As you can tell, in the throes of a love-hate relationship with London, I am no further forward in solving my September quandary. However, given the growing pile of unanswered cover letters for jobs in London, I can´t help but feel that the decision will be taken out of my hands. The option of a bohemian lifestyle and easy employment as an English teacher certainly trumps months of rejected applications and failed interviews!

Friday, 1 July 2011

Gotham City

It was only after I had booked a four-day stint in Naples and bought the guide book that a friend forewarned me it was a city infamous for its filth and notoriously dangerous. Told that it was alive with rats, stagnant garbage and organised crime I was quickly made aware that, though the city is a World Heritage Site, I wouldn´t be sight-seeing my way around a series of polished and picturesque monuments. As such, I arrived with mild curiosity about what a Mafia stronghold looked like and fairly low expectations about the city´s urban facade. To be honest, I couldn´t think much beyond a Peroni and a plate of pasta.

Fortunately, my food and drink cravings were satisfied almost immediately - within an hour of landing from Madrid I found myself in a local trattoria that was brimming with rowdy rabbles of local Italians. In fact, though I had booked a full four days in Italy´s third city, the lure of spending a few days beach-side on an island meant that my Napolese experience was squashed into this one evening - a jam-packed night kicked off with generous servings of Peroni and red wine sloshed into plastic cups, a succession of antipasto and spaghetti and a family of big-bellied, broad-smiling waitors who sporadically cranked up the volume of the music and plucked girls from their table for a two minute salsa-style spin. It was the perfect introduction to the other half of Latino Europe (which also confirmed that shouting to the person next to you is a trait shared by Italians and Spaniards alike).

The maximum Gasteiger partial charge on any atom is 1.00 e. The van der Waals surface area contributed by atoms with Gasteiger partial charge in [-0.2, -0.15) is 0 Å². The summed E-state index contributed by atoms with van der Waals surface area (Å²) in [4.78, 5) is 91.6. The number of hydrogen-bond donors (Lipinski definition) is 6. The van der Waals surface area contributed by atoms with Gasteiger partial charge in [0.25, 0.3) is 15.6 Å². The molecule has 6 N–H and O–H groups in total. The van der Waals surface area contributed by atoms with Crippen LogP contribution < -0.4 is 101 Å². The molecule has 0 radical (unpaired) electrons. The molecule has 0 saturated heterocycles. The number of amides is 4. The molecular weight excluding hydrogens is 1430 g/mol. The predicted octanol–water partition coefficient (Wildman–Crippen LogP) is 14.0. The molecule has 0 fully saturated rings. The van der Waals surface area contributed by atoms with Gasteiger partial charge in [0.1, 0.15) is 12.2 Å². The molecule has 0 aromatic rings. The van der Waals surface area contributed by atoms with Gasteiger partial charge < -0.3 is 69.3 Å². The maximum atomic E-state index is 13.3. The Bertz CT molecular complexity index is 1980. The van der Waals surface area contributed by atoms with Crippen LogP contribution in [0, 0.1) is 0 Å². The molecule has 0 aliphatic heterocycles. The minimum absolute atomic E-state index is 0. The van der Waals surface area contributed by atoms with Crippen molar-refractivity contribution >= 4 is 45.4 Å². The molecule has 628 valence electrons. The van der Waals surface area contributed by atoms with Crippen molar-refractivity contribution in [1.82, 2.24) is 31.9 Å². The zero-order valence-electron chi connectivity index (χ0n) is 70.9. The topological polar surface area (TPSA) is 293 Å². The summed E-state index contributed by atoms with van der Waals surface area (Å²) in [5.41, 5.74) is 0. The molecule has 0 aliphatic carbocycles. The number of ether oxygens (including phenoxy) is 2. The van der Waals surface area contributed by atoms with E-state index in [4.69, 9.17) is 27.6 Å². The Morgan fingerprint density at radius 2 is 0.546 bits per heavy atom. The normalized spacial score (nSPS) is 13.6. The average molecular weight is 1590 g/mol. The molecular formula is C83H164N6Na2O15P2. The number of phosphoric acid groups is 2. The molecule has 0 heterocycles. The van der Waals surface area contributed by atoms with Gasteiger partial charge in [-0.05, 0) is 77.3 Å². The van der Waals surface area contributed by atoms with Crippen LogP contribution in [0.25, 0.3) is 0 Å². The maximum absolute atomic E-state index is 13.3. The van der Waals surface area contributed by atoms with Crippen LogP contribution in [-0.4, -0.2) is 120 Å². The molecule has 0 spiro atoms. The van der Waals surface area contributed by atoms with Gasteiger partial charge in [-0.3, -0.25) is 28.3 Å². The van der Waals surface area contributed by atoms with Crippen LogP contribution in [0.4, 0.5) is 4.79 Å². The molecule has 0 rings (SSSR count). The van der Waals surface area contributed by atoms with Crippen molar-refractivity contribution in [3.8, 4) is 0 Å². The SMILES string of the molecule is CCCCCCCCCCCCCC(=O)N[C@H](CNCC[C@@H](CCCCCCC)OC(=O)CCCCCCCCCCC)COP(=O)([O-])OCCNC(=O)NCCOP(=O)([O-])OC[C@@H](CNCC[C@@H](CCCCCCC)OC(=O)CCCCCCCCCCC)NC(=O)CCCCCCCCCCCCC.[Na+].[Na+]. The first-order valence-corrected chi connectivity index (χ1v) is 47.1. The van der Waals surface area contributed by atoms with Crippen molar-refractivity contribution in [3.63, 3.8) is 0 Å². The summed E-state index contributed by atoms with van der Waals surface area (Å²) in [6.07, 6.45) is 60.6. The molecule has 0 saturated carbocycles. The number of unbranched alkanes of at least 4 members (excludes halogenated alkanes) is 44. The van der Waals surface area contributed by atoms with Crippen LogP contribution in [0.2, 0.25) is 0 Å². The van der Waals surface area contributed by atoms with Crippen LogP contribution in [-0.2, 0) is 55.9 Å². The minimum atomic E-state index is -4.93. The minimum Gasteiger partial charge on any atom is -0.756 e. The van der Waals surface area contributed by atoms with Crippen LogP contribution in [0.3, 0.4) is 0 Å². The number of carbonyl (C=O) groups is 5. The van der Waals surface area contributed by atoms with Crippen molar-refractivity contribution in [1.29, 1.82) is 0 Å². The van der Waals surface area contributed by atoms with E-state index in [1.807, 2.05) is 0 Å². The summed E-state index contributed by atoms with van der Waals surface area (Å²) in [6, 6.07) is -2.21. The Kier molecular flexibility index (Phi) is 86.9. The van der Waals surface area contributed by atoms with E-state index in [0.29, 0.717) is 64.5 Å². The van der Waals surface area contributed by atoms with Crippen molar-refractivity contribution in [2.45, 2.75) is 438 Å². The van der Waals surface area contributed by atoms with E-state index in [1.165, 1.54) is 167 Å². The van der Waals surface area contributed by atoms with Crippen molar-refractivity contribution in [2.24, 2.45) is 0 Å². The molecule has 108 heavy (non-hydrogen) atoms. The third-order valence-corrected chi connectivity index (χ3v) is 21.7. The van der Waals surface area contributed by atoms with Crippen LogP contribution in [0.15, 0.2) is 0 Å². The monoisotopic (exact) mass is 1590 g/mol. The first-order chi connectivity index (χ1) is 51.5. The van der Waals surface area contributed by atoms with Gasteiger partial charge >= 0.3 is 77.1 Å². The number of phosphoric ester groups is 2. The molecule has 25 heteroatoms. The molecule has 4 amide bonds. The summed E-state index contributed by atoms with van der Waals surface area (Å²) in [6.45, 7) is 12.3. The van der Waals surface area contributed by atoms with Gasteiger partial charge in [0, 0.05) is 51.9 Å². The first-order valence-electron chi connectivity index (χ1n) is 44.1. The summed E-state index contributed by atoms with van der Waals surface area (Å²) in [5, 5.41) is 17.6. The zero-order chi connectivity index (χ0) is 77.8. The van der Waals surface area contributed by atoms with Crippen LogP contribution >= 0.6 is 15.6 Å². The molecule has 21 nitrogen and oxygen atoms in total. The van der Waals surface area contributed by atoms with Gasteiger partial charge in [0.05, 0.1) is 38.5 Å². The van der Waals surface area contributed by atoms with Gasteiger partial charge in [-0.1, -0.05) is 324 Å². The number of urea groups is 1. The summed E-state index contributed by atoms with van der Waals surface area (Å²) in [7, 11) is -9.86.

Perhaps fittingly, the bubbling trattoria where I ate was in the Spanish quarter of the city. A vast, chaotic jumble of criss-crossing streets that, unsurpisingly, echoed the old quarter of Madrid. However, compared to the sleepiness of Madrid´s narrow lanes, where cars are an infrequent occurrence, the ongoing assault of Vespas zipping along the streets of Naples was overwhelming. Luckily, the general rule seemed to be that if you walked, motorists waited – or at least swerved easily around you. Notably,when exploring this labyrinth of narrow lanes, it was actually quite difficult to find a bar. Instead of the array of small locals that are scattered across Madrid, the doors and windows of downstairs flats were simply thrown open, revealing families lounging in the kitchen, sipping bottles of beer or preparing the food, occasionally shouting across the street to their neighbours. Though probably the result of an over-active imagination fuelled by mafia stories, it was all too easy to imagine that the whole district was linked in some kind of Godfather-esque extended family.